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POWER UTILITY | Staff Reporter, Japan
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Japan's utility sector to struggle meeting CO2 reduction targets

No thanks to slow restart of nuclear power plants.

Moody's Japan K.K. says that Japan's utility sector will find it challenging to meet the industry's CO2 reduction targets because of the slow restart of nuclear power stations and the number of coal-fired power plants planned for construction over the coming years.

"Policy evolution over time and the increasing competitiveness of renewable generation could increase the utilities' risk of having underutilized thermal power assets," says Mariko Semetko, a Moody's Vice President and Senior Credit Officer.

"As competition rises, and when tariffs become unregulated sometime in or after 2020, the utilities may find it harder to fully, or in a timely fashion, recover investments in such thermal power plants," says Semetko.

Moody's conclusions are contained in its just-released report on electric utilities in Japan, "Slow nuclear restart & coal-fired plant build challenge CO2 reduction for utilities".

Here's more from Moody's:

The Japanese power utilities aim to reduce the industry's CO2 emission levels to 0.37kg-CO2/kWh by 2030. As of 31 March 2017, the utilities' emissions ranged between 0.46 and 0.79kg-CO2/kWh.

With the country's nuclear power stations, 12 nuclear reactors, which do not emit CO2, have undergone decommissioning since the March 2011 Fukushima accident, and only five of the remaining 42 reactors have restarted.

The report highlights leaders and laggards in CO2 reduction among the rated utilities. Chugoku Electric Power Company, Incorporated will struggle most to lower emissions, given its high reliance on coal-fired power plants. Until its first gas-fueled plant opens in 2019, and in the absence of nuclear restart, Hokkaido Electric Power Company, Incorporated will rely on coal-fired power.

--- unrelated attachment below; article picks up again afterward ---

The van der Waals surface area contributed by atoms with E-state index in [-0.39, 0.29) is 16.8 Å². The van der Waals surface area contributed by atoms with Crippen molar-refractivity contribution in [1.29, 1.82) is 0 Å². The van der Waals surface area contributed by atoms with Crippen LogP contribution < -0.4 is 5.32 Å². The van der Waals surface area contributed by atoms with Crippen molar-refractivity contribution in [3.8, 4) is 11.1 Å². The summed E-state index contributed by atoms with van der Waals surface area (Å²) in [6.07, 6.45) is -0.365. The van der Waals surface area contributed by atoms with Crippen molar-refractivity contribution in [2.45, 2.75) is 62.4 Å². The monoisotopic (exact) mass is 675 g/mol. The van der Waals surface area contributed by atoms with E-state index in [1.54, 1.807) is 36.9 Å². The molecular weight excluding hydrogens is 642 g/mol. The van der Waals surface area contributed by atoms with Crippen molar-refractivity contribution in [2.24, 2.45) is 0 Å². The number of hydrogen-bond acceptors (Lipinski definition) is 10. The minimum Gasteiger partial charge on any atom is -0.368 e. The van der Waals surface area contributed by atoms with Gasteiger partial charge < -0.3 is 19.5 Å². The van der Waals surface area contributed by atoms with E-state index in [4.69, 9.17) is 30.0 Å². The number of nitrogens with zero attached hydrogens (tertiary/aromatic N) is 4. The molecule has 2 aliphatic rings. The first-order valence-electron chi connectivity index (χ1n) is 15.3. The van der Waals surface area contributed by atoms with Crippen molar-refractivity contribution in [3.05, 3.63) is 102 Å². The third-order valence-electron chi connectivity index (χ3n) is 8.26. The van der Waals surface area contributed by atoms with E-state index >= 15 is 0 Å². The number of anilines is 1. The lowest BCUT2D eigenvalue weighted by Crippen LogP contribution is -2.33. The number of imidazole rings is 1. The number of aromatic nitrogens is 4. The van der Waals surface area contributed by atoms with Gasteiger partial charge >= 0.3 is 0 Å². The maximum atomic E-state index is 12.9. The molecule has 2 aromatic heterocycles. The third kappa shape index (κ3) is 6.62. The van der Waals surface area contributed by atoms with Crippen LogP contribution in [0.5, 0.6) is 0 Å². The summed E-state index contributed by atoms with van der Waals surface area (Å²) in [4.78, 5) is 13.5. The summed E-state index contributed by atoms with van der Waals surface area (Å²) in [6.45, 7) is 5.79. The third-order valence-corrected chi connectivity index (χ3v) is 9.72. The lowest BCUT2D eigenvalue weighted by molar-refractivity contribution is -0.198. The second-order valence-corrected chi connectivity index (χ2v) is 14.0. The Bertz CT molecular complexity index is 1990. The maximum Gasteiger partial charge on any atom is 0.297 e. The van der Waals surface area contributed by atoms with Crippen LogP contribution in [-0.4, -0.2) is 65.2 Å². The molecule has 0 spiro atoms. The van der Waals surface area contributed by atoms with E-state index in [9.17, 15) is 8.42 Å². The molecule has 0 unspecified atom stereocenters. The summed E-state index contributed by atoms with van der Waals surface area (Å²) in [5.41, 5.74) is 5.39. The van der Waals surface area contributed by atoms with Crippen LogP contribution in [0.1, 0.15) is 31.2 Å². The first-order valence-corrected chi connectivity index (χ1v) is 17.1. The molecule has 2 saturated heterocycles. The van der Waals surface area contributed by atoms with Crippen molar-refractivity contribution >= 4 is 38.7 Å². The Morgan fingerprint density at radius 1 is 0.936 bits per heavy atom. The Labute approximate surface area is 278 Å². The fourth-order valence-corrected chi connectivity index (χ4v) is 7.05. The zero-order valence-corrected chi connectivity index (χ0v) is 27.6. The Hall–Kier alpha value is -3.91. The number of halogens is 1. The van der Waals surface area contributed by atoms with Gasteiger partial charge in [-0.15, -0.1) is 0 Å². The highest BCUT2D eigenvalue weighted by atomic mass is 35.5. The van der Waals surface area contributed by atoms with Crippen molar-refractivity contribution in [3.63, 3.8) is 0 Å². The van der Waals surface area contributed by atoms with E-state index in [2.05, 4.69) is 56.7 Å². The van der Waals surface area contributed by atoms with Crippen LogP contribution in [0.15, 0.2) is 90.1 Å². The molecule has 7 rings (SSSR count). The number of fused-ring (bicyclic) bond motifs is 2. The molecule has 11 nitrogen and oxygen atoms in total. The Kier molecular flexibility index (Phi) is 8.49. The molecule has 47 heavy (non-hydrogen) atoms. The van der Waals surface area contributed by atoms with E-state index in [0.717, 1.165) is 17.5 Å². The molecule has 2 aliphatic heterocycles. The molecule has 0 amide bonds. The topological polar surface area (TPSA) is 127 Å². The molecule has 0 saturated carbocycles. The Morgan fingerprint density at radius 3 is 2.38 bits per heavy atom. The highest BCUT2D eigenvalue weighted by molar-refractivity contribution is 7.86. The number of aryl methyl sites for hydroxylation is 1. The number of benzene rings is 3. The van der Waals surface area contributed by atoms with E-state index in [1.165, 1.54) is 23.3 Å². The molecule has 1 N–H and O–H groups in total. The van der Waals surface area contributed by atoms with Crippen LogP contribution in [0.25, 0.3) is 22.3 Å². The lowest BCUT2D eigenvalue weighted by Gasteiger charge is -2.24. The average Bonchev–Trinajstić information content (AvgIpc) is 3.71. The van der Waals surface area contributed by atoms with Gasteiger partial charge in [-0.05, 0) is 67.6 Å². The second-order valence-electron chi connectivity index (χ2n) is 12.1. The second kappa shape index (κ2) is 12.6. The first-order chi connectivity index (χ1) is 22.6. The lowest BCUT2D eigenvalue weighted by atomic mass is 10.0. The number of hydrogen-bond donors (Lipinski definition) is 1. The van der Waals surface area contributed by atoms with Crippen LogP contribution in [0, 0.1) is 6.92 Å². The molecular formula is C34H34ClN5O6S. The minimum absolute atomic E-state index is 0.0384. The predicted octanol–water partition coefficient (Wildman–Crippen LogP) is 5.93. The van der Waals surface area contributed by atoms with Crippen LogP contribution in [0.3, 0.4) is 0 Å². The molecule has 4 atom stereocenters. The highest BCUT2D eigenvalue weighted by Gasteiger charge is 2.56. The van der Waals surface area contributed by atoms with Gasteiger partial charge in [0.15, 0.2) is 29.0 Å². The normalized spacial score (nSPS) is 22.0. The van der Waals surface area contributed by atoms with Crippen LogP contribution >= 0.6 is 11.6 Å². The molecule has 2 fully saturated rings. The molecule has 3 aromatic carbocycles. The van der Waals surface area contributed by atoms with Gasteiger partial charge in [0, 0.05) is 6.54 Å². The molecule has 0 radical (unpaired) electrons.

Kansai Electric Power Company, Incorporated and Kyushu Electric Power Company, Incorporated already have some nuclear reactors running and will be able to lower its CO2 emissions further. Given their large scale, CO2 emission reduction by Tokyo Electric Power Company Holdings, Inc. and Chubu Electric Power Company, Incorporated, which have a large fleet of gas-fired units will have a material impact on the industry.

While the industry still plans to build coal-fired plants, there are some recent signs of the industry moving away from thermal power plants on the margins. Kansai Electric recently canceled plans to build thermal-generating units. We expect that nuclear restarts will be the largest driver for the companies to scrap plans to construct coal-fired generators.

Earlier, in the year ended March 2011, Japanese utilities emitted a total of 374 million tonnes of CO2, and three utilities actually had emissions below the 0.37kg-CO2/kWh mark.

As a result, on the surface, the industry's target of 0.37kg-CO2/kWh by 2030 appears attainable if the utilities switched on their nuclear reactors again.

However, the March 2011 earthquake and tsunami, and the meltdown at TEPCO's Fukushima Daiichi nuclear power plant, combined with the on-going deregulation of the sector, have permanently changed the landscape in which these utilities operate.

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